Travel Tips On Avoiding Illness.


I sometimes enjoy watching Anthony Bourdain and his culinary adventures on TV. But more than once, I have wondered how his stomach health was after eating in some foreign rustic place.  I myself have devised a successful plan to avoid illness when traveling, that I will share here.

We often become ill when eating food in foreign countries because of a difference in bacterial fauna from one place to another, especially in countries that do not experience freezing temperatures.  Our immune systems become overwhelmed and thus illness.

How do I avoid losing precious vacation time to illness? First, before we travel I raise my family’s defenses a month ahead of time by giving them probiotics to improve their intestinal fauna, a multivitamin complex of vitamin A, C, E, selenium and zinc, and Astragulus to raise their defenses.

When we travel, first and foremost, wash or sanitize your hands any time you put something into your mouth. I try to avoid eating foods that are raw, with the exception of fruit that can be peeled and is soaked in a gallon of water with a tablespoon of salt for 15 minutes. If someone does become ill, I give them probiotics and psyllium fiber.  Giving someone who is sick to their stomach fiber will encourage the intestinal wall to produce mucus to help expel any bacteria or parasites. If you never have taken fiber before, I would not encourage taking it here for the first time.DSC_0021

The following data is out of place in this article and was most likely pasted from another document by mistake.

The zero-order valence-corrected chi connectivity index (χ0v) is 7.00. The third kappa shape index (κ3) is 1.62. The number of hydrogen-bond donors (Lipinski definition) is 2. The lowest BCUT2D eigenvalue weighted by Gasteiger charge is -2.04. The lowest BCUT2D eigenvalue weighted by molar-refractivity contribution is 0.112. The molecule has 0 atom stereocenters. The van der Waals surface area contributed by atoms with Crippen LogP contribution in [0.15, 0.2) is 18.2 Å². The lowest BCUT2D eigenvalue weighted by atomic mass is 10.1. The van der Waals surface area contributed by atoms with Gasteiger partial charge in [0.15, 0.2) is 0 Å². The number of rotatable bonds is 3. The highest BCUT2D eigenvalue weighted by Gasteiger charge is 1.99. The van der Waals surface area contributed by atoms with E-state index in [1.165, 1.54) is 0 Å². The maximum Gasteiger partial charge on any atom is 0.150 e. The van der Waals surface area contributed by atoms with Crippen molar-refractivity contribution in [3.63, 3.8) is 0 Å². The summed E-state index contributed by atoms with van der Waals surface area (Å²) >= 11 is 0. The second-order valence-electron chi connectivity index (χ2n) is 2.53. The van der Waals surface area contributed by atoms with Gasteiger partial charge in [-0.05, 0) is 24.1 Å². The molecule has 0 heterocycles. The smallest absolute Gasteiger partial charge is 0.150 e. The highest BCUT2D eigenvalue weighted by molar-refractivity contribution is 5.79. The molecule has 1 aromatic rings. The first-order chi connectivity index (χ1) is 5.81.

Being sick can spoil your vacation. I have had a child vomiting the day before we were to return home and have been able to travel the next day, by following these steps.  I hope it will be of some use.DSC_0307


Gallo Pinto: The Costa Rican Breakfast of Champions

Gallo Pinto is the Costa Rican equivalent to Chinese fried rice. It is made with left over rice and beans, a Costa Rican cuisine staple. Traditionally, it was made in a comal. A comal is similar to a wok only shallower, made out of cast iron, and instead of one handle it has two smaller handles. The tradition of cooking with comales has been lost in many homes. It has been replaced by teflon coated frying pans.

Gallo Pinto

If I would have been feed Gallo Pinto growing up, I wouldn’t have passed many a sad and hungry mid-morning at school, my empty stomach growling, eyes riveted to the classroom clock, waiting for lunch to roll around. Gallo Pinto is a staple for breakfast in my home now. It is a filling and energizing way to start my morning. It is easy to make, just follow the following recipe.

2 cups DAY OLD rice

1 cup black beans  drained reserve 1/4 cup of liquid

1/2 medium onion,chopped

1 clove garlic, minced

1/4 red bell pepper, chopped

In a wok or frying pan, saute pepper in 2 tbsps olive oil for about a minute. Add onion and cook till it just turns translucent. Add garlic, briefly saute, DO NOT BROWN.  Add beans and liquid from beans. Let saute for 3 minutes. Add rice. Toss until warm and liquid is uniformly absorbed into rice. Serve. Top with a dollop of sour cream.

Gallo Pinto is usually served with eggs, fried plantains, tortillas and farmers cheese, but bacon and sausage can also be an accompaniment. Disfrute!